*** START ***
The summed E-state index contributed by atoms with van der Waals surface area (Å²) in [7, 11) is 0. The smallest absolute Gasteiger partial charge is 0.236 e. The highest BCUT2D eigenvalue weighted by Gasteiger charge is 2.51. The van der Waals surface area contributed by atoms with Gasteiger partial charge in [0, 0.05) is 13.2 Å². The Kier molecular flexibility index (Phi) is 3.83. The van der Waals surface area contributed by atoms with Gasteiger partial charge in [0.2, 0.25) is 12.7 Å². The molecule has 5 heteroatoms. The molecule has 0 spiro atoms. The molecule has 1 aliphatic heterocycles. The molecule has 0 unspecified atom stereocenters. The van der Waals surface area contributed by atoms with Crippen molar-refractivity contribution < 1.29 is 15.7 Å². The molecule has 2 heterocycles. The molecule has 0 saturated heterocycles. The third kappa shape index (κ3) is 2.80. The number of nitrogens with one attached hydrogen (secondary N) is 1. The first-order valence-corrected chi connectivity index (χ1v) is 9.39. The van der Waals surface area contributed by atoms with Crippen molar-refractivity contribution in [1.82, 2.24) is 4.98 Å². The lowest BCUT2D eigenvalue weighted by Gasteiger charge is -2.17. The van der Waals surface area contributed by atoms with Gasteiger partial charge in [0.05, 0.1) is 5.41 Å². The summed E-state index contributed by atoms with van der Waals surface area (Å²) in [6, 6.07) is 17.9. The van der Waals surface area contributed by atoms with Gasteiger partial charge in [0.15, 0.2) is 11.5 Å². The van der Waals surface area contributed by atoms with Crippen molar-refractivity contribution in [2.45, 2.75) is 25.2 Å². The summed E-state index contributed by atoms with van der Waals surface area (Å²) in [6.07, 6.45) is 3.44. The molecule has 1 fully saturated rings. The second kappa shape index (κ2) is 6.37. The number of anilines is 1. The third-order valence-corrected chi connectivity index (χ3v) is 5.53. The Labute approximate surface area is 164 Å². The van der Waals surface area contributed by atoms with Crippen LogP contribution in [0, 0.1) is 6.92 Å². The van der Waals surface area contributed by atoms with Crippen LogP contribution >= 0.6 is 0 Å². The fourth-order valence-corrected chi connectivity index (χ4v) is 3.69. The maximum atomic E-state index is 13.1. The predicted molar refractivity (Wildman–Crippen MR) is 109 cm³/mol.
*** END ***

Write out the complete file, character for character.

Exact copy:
The summed E-state index contributed by atoms with van der Waals surface area (Å²) in [7, 11) is 0. The smallest absolute Gasteiger partial charge is 0.236 e. The highest BCUT2D eigenvalue weighted by Gasteiger charge is 2.51. The van der Waals surface area contributed by atoms with Gasteiger partial charge in [0, 0.05) is 13.2 Å². The Kier molecular flexibility index (Phi) is 3.83. The van der Waals surface area contributed by atoms with Gasteiger partial charge in [0.2, 0.25) is 12.7 Å². The molecule has 5 heteroatoms. The molecule has 0 spiro atoms. The molecule has 1 aliphatic heterocycles. The molecule has 0 unspecified atom stereocenters. The van der Waals surface area contributed by atoms with Crippen molar-refractivity contribution < 1.29 is 15.7 Å². The molecule has 2 heterocycles. The molecule has 0 saturated heterocycles. The third kappa shape index (κ3) is 2.80. The number of nitrogens with one attached hydrogen (secondary N) is 1. The first-order valence-corrected chi connectivity index (χ1v) is 9.39. The van der Waals surface area contributed by atoms with Crippen molar-refractivity contribution in [1.82, 2.24) is 4.98 Å². The lowest BCUT2D eigenvalue weighted by Gasteiger charge is -2.17. The van der Waals surface area contributed by atoms with Gasteiger partial charge in [0.05, 0.1) is 5.41 Å². The summed E-state index contributed by atoms with van der Waals surface area (Å²) in [6, 6.07) is 17.9. The van der Waals surface area contributed by atoms with Gasteiger partial charge in [0.15, 0.2) is 11.5 Å². The van der Waals surface area contributed by atoms with Crippen molar-refractivity contribution in [2.45, 2.75) is 25.2 Å². The summed E-state index contributed by atoms with van der Waals surface area (Å²) in [6.07, 6.45) is 3.44. The molecule has 1 fully saturated rings. The second kappa shape index (κ2) is 6.37. The number of anilines is 1. The third-order valence-corrected chi connectivity index (χ3v) is 5.53. The Labute approximate surface area is 164 Å². The van der Waals surface area contributed by atoms with Crippen LogP contribution in [0, 0.1) is 6.92 Å². The van der Waals surface area contributed by atoms with Crippen LogP contribution >= 0.6 is 0 Å². The fourth-order valence-corrected chi connectivity index (χ4v) is 3.69. The maximum atomic E-state index is 13.1. The predicted molar refractivity (Wildman–Crippen MR) is 109 cm³/mol.